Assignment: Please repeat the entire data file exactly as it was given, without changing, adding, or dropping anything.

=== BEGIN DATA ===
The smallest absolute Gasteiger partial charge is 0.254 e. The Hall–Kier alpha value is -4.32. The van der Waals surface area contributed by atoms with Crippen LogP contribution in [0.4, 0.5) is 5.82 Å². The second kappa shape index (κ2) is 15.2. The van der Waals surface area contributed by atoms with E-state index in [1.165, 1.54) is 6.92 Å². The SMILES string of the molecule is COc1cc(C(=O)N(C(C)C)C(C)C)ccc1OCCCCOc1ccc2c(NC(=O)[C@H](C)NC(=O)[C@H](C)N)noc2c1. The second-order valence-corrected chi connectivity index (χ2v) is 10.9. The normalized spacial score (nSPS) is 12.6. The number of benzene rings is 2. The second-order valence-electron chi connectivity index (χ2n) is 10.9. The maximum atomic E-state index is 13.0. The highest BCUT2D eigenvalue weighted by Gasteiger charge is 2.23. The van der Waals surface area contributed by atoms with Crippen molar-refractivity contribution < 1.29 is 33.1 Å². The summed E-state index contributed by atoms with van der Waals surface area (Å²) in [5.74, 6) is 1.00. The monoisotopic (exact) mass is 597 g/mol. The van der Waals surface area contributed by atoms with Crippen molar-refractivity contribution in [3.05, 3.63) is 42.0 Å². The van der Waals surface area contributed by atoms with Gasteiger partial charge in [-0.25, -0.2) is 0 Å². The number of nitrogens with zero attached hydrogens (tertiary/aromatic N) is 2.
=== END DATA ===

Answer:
The smallest absolute Gasteiger partial charge is 0.254 e. The Hall–Kier alpha value is -4.32. The van der Waals surface area contributed by atoms with Crippen LogP contribution in [0.4, 0.5) is 5.82 Å². The second kappa shape index (κ2) is 15.2. The van der Waals surface area contributed by atoms with E-state index in [1.165, 1.54) is 6.92 Å². The SMILES string of the molecule is COc1cc(C(=O)N(C(C)C)C(C)C)ccc1OCCCCOc1ccc2c(NC(=O)[C@H](C)NC(=O)[C@H](C)N)noc2c1. The second-order valence-corrected chi connectivity index (χ2v) is 10.9. The normalized spacial score (nSPS) is 12.6. The number of benzene rings is 2. The second-order valence-electron chi connectivity index (χ2n) is 10.9. The maximum atomic E-state index is 13.0. The highest BCUT2D eigenvalue weighted by Gasteiger charge is 2.23. The van der Waals surface area contributed by atoms with Crippen molar-refractivity contribution < 1.29 is 33.1 Å². The summed E-state index contributed by atoms with van der Waals surface area (Å²) in [5.74, 6) is 1.00. The monoisotopic (exact) mass is 597 g/mol. The van der Waals surface area contributed by atoms with Crippen molar-refractivity contribution in [3.05, 3.63) is 42.0 Å². The van der Waals surface area contributed by atoms with Gasteiger partial charge in [-0.25, -0.2) is 0 Å². The number of nitrogens with zero attached hydrogens (tertiary/aromatic N) is 2.